6. Decide which items to use, which to keep (for later use or in case you want to switch to a different build or for other characters or some other reason), and which to sell/recycle.

Repeat as needed.

The main feedback points:

  1. This can be a dull necessary evil or a relaxing build up for the main event.
  2. The most time is spent here. Depending on the difficulty level, this can be high tension adrenaline fueled action or an almost zen-like mostly automated experience. Either way, it’s punctuated by “Ooh, shiny” when a rare item drops, with stronger responses if you’re looking for something specific and get it (for games that have that).
  3. Anticipation if the new items look interesting, even more so if they seem clearly better than what you already have.
  4. The enjoyment of trying out new things and trying to puzzle out if the new items are useful or not. If you find something really good this is a big rush.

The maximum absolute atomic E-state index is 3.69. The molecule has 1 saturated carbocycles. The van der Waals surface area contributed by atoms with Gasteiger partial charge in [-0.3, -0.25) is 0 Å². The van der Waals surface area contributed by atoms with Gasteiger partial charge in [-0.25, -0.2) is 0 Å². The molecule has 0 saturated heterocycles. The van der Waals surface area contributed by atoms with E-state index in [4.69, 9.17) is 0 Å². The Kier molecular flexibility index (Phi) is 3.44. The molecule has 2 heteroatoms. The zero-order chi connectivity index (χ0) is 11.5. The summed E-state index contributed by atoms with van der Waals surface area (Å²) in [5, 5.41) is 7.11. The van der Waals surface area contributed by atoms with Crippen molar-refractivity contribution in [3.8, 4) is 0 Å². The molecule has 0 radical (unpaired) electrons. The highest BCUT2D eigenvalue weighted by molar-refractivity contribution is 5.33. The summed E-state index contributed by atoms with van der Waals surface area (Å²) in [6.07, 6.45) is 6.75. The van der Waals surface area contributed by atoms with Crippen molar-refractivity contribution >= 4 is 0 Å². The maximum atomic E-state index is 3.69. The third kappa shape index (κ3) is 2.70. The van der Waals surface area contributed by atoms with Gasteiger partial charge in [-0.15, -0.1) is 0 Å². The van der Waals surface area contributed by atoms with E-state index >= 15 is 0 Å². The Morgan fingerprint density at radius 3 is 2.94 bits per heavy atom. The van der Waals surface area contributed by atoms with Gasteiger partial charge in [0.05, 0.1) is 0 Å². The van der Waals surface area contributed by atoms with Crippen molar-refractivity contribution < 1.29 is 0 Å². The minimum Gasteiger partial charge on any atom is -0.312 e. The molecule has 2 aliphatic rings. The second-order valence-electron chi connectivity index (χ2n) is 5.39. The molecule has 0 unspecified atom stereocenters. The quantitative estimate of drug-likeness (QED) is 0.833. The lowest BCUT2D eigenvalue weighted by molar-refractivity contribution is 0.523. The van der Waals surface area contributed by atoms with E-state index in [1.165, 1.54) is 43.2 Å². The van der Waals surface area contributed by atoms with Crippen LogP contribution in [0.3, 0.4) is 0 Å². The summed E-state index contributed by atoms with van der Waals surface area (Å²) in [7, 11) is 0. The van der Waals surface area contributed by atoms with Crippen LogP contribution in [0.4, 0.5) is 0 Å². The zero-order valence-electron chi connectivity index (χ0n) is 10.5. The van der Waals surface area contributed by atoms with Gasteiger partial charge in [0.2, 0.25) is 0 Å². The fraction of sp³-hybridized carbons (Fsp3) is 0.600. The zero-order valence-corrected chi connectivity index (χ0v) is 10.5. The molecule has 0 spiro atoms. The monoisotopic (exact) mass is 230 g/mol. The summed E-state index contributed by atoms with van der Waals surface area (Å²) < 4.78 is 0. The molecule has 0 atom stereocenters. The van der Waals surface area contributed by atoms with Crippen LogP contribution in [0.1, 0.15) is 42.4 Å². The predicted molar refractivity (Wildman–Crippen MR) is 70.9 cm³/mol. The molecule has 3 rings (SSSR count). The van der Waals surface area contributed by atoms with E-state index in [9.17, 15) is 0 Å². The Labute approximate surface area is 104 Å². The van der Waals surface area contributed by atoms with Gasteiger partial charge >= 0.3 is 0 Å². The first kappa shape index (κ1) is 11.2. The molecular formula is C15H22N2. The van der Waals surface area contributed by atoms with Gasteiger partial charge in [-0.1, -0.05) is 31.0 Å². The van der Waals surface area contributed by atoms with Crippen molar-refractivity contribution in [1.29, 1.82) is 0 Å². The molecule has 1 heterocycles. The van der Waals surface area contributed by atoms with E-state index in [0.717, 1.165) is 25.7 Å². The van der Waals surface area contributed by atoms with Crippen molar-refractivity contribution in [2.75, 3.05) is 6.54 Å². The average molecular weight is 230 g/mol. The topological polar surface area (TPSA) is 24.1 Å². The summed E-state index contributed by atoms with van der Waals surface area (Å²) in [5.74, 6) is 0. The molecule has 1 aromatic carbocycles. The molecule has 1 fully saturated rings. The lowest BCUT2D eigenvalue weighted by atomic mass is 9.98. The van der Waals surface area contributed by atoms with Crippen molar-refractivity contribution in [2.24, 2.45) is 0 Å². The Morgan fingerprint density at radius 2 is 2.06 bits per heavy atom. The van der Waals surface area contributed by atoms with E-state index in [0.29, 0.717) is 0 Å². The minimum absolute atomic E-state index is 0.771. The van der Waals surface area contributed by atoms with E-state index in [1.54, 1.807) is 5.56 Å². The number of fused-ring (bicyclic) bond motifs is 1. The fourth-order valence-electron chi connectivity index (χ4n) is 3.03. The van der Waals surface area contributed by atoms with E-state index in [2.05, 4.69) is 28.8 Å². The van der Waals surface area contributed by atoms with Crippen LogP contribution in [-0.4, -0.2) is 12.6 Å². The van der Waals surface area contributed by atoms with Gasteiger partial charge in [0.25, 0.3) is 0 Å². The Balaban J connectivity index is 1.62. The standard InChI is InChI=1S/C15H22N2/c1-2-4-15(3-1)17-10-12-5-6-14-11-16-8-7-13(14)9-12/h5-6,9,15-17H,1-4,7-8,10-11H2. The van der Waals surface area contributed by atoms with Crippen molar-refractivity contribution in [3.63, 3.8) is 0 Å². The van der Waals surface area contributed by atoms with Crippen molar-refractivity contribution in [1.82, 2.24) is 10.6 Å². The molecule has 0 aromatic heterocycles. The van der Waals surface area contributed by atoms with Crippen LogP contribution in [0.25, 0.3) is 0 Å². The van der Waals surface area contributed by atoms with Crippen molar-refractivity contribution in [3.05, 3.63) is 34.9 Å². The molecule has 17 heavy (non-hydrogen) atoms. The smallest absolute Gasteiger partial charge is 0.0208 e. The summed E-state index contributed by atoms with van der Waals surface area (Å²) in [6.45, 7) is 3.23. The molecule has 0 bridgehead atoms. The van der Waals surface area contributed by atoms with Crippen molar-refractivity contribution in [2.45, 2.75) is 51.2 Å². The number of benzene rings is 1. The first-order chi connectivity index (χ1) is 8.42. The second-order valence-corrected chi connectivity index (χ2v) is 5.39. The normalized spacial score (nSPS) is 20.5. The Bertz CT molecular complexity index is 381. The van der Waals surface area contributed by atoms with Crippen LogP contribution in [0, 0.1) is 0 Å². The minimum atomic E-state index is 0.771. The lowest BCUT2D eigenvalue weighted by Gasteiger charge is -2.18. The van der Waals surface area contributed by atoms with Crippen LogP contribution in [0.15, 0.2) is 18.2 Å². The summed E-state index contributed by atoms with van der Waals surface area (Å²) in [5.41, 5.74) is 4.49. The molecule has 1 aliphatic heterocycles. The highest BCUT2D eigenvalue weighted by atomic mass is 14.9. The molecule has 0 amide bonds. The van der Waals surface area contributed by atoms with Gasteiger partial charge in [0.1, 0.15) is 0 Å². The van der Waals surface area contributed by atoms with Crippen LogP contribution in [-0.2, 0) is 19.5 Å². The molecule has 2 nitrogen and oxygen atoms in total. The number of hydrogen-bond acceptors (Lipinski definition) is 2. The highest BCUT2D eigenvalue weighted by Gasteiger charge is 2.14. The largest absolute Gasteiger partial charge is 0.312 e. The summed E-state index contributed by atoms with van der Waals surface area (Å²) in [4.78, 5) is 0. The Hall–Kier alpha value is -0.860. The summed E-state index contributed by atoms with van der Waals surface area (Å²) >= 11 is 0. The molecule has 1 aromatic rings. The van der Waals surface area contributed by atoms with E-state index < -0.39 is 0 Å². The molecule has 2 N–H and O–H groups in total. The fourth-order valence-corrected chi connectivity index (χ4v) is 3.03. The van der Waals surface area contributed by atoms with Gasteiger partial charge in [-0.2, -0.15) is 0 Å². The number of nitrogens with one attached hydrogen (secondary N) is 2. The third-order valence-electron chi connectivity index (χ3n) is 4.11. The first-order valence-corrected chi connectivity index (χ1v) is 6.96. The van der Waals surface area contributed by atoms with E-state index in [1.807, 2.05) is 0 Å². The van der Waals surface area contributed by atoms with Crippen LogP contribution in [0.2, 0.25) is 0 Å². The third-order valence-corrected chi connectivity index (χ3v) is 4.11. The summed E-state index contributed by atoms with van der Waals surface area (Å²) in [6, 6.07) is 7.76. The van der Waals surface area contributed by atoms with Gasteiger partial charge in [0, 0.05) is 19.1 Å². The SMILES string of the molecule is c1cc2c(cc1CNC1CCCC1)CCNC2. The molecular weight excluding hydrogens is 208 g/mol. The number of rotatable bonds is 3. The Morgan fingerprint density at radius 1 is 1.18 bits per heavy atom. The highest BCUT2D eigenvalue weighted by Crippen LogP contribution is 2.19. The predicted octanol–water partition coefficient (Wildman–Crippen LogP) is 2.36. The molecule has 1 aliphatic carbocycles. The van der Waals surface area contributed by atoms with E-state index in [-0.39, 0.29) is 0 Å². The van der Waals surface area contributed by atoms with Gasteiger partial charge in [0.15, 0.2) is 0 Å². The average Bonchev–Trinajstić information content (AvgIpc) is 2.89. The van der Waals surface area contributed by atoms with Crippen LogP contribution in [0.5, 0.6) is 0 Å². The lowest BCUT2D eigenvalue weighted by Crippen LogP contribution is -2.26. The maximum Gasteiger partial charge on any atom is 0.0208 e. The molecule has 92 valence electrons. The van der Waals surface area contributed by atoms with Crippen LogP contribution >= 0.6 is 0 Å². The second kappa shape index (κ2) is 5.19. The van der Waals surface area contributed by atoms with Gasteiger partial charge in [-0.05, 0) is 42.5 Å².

If you do find something good, there’s a big payoff when you get to try it out and it works great and a bit of a letdown if it doesn’t function the way you thought it would.

Does this seem fair? Am I missing something important?

In my sketch for a starting point above, I was focusing on what I think is the fun part of these games: Fighting and trying out new builds. For me, the inventory management (while adventuring and for item storage) is a necessary restriction to force decision making and not part of the actual fun of the game, but that may be different for others.


All my thoughts on this trend away from delving RPGS and towards “mission based boardgame with incredibly thin narrative impetus.”